I would like to congratulate the Selangor Speaker’s Office, YB Speaker Puan Hannah Yeoh and Ms. Cynthia Gabriel, founder of the Centre to Combat Corruption and Cronyism for jointly putting this forum together.

Thank you also for inviting me to give this closing address.

I would also like to thank the distinguished speakers for taking part in this event. There is no doubt that the views coming from your different perspectives will add greater depth and dimension to the discourse.

Nevertheless, I believe there are some fundamental points of convergence with regard to the principles behind freedom of information.

First and foremost is the principle that the nature of the work of public bodies demands a presumption in favour of disclosure. In other words, disclosure of information is – or should be – the default rule and not the exception.

To my mind, laws on freedom of information should be seen from the prism of public entitlement to access official information.

Seen in this light, freedom of information is, therefore, a right and not merely a privilege.

However, this does not mean that this principle operates at all costs and without exception. Certainly there will be situations where this freedom may not be fully accessible.

Nevertheless, it must be stressed that this is only for exceptional situations or cases. And refusal to provide information in such circumstances must be fully justified. The first principle remains clear: the onus lies on the public authorities to give the information sought.

In principle, therefore, freedom of information laws fulfil the demands of transparency and accountability in policy and decision-making but as this forum has shown, that is only the theory.

This is because to actually satisfy the demands of good governance, particularly transparency, many factors come into play, not the least of which is the test of implementation.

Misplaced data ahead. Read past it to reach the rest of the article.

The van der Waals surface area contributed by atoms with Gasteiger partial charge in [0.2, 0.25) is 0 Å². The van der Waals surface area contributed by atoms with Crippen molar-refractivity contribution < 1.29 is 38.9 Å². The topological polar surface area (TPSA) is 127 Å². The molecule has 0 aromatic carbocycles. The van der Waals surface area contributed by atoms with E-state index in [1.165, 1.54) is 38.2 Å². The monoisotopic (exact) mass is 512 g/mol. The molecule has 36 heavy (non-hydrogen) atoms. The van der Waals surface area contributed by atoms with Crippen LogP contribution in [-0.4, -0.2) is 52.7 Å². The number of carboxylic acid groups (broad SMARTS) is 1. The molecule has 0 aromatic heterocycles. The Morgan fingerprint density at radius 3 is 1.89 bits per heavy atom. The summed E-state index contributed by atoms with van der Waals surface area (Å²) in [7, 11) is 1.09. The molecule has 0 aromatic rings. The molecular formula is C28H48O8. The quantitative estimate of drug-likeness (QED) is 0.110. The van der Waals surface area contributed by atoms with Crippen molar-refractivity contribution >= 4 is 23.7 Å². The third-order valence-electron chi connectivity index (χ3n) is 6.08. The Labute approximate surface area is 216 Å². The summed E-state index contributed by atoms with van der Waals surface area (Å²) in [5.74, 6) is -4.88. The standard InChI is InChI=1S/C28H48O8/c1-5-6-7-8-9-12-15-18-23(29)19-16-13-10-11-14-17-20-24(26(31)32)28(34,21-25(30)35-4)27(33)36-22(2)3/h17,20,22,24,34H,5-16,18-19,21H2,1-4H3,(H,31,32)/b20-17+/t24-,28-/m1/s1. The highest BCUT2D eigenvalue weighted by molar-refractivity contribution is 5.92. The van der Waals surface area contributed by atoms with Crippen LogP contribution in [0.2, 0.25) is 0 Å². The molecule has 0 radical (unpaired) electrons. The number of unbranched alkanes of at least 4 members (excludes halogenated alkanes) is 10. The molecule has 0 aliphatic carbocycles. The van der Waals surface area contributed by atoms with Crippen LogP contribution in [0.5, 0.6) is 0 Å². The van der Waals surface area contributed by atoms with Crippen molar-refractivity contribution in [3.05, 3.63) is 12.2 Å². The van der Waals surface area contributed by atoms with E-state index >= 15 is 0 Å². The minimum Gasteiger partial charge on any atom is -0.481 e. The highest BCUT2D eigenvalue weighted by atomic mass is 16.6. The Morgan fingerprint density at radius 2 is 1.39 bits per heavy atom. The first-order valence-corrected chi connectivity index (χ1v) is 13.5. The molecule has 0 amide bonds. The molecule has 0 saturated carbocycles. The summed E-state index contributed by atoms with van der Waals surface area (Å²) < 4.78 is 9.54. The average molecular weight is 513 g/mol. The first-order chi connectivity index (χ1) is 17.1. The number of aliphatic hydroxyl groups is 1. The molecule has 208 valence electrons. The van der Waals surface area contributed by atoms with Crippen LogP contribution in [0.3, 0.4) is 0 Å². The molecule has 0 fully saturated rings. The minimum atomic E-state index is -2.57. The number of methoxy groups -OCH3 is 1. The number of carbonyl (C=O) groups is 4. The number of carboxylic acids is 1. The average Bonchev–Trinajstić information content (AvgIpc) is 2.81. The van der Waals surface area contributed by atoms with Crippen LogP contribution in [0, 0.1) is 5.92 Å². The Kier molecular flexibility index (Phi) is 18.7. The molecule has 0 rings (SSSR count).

Then, there are other constraints to contend with such as Federal laws which operate against the flow towards greater transparency and accountability.

Taken together, the net effect is not only that the demands of transparency and accountability are not answered but that government service delivery also suffers.

In my last budget presentation before the Selangor State Assembly, I had stressed the paramount importance of accountability, transparency and good governance as being key to effective government service delivery.

Certainly, delivery cannot be separated from the fulfilling of the demands of freedom of information legislation.

This is quite apart from the saying that meaningful and effective participation in the democratic process presupposes a well-informed community.

Today, it is taken as obvious that transparency of the activities of public bodies forms part and parcel of the legitimate expectations of the people. But historically, it wasn’t really that obvious – even in western democracies.

The famous quote by Supreme Court Justice Louis Brandeis that “sunlight is said to be the best of disinfectants” was said more than a century ago (in 1913).

Back then, citizens were relatively slow to fight corruption because they did not yet know enough about the situation. The media, which was essentially the printed press, was only starting to play a role in focussing on government or more correctly, misgovernment. Transparency and dissemination was a slow process.

Today, of course, we not only have the internet but the most powerful and most effective medium of information dissemination known as the social media.

I believe new forms or modes of communication will come about with the progress of time – and this will be sooner than later.

However, let us not jump to the simplistic conclusion that because of this, we are automatically far better off now in terms of transparency and freedom of information.

We still need to turn passive observers to active participants in the quest for greater transparency through freedom of information. There is no doubt that this forum and, I will add, the efforts by civil society organisations are jointly working towards that as well.

And we recognise that in this endeavour there are many obstacles along the way. As alluded to earlier, we have at the federal level existing legislative stumbling blocks and bureaucratic barriers.

Above all, there is “political will” by the powers that be not in favour of but against transparency and freedom of information. This is most unfortunate but this is the reality.

I share the concern about secrecy laws being used as a cover against freedom of information. The onerous Official Secrets Act represents the single greatest barrier to more transparency and accountability of government to its citizens.

In fact, as rightly pointed out, secrecy breeds corruption.

But even worse, employed as a pretext for arbitrary executive action, secrecy via the law is used as a weapon of oppression.

To underscore the systemic negative implications of secrecy, let me quote Jeremy Bentham who said:

“Secrecy, being an instrument of conspiracy, ought never to be the system of regular government.”